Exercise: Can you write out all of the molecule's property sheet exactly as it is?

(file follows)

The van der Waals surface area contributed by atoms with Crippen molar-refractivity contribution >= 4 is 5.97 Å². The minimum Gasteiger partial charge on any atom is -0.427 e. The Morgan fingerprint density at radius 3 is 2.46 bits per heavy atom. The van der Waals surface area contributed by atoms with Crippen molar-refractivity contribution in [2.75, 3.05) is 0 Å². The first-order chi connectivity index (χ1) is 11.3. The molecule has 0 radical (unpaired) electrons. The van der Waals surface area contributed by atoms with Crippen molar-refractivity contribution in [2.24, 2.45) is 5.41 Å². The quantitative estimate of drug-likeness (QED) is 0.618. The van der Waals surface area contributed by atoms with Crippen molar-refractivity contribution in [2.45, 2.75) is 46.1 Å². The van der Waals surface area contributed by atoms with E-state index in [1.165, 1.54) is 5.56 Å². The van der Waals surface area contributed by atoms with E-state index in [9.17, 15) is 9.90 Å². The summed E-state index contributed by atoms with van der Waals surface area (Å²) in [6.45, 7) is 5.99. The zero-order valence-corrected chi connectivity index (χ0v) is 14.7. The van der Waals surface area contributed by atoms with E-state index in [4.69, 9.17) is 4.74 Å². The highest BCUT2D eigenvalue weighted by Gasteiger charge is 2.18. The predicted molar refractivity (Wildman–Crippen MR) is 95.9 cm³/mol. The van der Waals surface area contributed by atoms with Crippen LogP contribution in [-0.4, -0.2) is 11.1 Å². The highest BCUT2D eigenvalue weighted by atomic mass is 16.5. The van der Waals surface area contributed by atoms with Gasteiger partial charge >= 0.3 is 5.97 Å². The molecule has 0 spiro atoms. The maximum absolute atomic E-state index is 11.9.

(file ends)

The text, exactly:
The van der Waals surface area contributed by atoms with Crippen molar-refractivity contribution >= 4 is 5.97 Å². The minimum Gasteiger partial charge on any atom is -0.427 e. The Morgan fingerprint density at radius 3 is 2.46 bits per heavy atom. The van der Waals surface area contributed by atoms with Crippen molar-refractivity contribution in [2.75, 3.05) is 0 Å². The first-order chi connectivity index (χ1) is 11.3. The molecule has 0 radical (unpaired) electrons. The van der Waals surface area contributed by atoms with Crippen molar-refractivity contribution in [2.24, 2.45) is 5.41 Å². The quantitative estimate of drug-likeness (QED) is 0.618. The van der Waals surface area contributed by atoms with Crippen molar-refractivity contribution in [2.45, 2.75) is 46.1 Å². The van der Waals surface area contributed by atoms with E-state index in [1.165, 1.54) is 5.56 Å². The van der Waals surface area contributed by atoms with E-state index in [9.17, 15) is 9.90 Å². The summed E-state index contributed by atoms with van der Waals surface area (Å²) in [6.45, 7) is 5.99. The zero-order valence-corrected chi connectivity index (χ0v) is 14.7. The van der Waals surface area contributed by atoms with E-state index in [4.69, 9.17) is 4.74 Å². The highest BCUT2D eigenvalue weighted by Gasteiger charge is 2.18. The predicted molar refractivity (Wildman–Crippen MR) is 95.9 cm³/mol. The van der Waals surface area contributed by atoms with Crippen LogP contribution in [-0.4, -0.2) is 11.1 Å². The highest BCUT2D eigenvalue weighted by atomic mass is 16.5. The van der Waals surface area contributed by atoms with Gasteiger partial charge >= 0.3 is 5.97 Å². The molecule has 0 spiro atoms. The maximum absolute atomic E-state index is 11.9.